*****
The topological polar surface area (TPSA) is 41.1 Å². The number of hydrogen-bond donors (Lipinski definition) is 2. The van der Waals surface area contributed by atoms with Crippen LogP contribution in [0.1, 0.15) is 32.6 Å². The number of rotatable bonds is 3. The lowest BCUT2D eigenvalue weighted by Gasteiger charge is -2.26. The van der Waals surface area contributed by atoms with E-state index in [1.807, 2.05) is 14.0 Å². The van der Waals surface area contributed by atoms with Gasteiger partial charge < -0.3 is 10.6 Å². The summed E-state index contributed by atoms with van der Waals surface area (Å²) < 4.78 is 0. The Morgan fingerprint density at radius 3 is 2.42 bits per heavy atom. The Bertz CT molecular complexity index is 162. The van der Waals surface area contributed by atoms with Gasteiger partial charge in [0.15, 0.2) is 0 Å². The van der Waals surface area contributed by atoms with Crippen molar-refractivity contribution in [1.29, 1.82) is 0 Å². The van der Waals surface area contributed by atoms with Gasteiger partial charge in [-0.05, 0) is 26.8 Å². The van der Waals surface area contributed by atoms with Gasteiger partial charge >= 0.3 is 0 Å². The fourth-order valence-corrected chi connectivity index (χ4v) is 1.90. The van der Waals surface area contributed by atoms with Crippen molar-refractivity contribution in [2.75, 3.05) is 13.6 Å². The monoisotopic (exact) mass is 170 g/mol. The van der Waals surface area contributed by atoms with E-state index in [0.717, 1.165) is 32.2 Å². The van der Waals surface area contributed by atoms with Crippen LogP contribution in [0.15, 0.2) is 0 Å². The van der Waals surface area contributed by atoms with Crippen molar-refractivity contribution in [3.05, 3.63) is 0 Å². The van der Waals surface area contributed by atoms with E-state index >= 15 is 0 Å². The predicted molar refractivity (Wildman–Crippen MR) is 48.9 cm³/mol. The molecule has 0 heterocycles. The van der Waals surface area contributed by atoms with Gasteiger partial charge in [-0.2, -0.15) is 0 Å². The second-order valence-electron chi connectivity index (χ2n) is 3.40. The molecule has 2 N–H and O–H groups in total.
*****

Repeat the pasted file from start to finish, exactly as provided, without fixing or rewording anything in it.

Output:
The topological polar surface area (TPSA) is 41.1 Å². The number of hydrogen-bond donors (Lipinski definition) is 2. The van der Waals surface area contributed by atoms with Crippen LogP contribution in [0.1, 0.15) is 32.6 Å². The number of rotatable bonds is 3. The lowest BCUT2D eigenvalue weighted by Gasteiger charge is -2.26. The van der Waals surface area contributed by atoms with E-state index in [1.807, 2.05) is 14.0 Å². The van der Waals surface area contributed by atoms with Gasteiger partial charge < -0.3 is 10.6 Å². The summed E-state index contributed by atoms with van der Waals surface area (Å²) < 4.78 is 0. The Morgan fingerprint density at radius 3 is 2.42 bits per heavy atom. The Bertz CT molecular complexity index is 162. The van der Waals surface area contributed by atoms with Gasteiger partial charge in [0.15, 0.2) is 0 Å². The van der Waals surface area contributed by atoms with Crippen molar-refractivity contribution in [1.29, 1.82) is 0 Å². The van der Waals surface area contributed by atoms with Gasteiger partial charge in [-0.05, 0) is 26.8 Å². The van der Waals surface area contributed by atoms with Gasteiger partial charge >= 0.3 is 0 Å². The fourth-order valence-corrected chi connectivity index (χ4v) is 1.90. The van der Waals surface area contributed by atoms with Crippen molar-refractivity contribution in [2.75, 3.05) is 13.6 Å². The monoisotopic (exact) mass is 170 g/mol. The van der Waals surface area contributed by atoms with E-state index in [0.717, 1.165) is 32.2 Å². The van der Waals surface area contributed by atoms with Crippen LogP contribution in [0.15, 0.2) is 0 Å². The van der Waals surface area contributed by atoms with Crippen molar-refractivity contribution in [3.05, 3.63) is 0 Å². The van der Waals surface area contributed by atoms with E-state index >= 15 is 0 Å². The predicted molar refractivity (Wildman–Crippen MR) is 48.9 cm³/mol. The molecule has 0 heterocycles. The van der Waals surface area contributed by atoms with Gasteiger partial charge in [-0.2, -0.15) is 0 Å². The second-order valence-electron chi connectivity index (χ2n) is 3.40. The molecule has 2 N–H and O–H groups in total.